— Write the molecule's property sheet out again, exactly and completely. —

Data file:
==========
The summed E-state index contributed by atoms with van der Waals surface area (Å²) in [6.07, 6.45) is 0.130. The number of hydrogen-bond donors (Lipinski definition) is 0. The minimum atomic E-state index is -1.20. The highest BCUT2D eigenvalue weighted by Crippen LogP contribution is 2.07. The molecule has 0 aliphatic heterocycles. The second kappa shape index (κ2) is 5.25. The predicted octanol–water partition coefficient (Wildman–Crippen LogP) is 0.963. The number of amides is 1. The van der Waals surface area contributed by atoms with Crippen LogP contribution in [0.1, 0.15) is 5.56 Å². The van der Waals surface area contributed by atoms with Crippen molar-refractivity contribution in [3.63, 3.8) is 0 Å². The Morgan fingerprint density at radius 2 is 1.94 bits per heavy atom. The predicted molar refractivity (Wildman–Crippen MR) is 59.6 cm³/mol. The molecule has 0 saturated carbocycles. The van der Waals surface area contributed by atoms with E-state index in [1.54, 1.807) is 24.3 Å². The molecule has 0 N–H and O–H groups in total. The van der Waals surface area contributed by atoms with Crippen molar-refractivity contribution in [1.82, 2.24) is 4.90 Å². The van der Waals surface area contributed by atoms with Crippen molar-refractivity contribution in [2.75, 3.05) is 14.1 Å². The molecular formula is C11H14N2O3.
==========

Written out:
The summed E-state index contributed by atoms with van der Waals surface area (Å²) in [6.07, 6.45) is 0.130. The number of hydrogen-bond donors (Lipinski definition) is 0. The minimum atomic E-state index is -1.20. The highest BCUT2D eigenvalue weighted by Crippen LogP contribution is 2.07. The molecule has 0 aliphatic heterocycles. The second kappa shape index (κ2) is 5.25. The predicted octanol–water partition coefficient (Wildman–Crippen LogP) is 0.963. The number of amides is 1. The van der Waals surface area contributed by atoms with Crippen LogP contribution in [0.1, 0.15) is 5.56 Å². The van der Waals surface area contributed by atoms with Crippen molar-refractivity contribution in [3.63, 3.8) is 0 Å². The Morgan fingerprint density at radius 2 is 1.94 bits per heavy atom. The predicted molar refractivity (Wildman–Crippen MR) is 59.6 cm³/mol. The molecule has 0 saturated carbocycles. The van der Waals surface area contributed by atoms with E-state index in [1.54, 1.807) is 24.3 Å². The molecule has 0 N–H and O–H groups in total. The van der Waals surface area contributed by atoms with Crippen molar-refractivity contribution in [1.82, 2.24) is 4.90 Å². The van der Waals surface area contributed by atoms with Crippen molar-refractivity contribution in [2.75, 3.05) is 14.1 Å². The molecular formula is C11H14N2O3.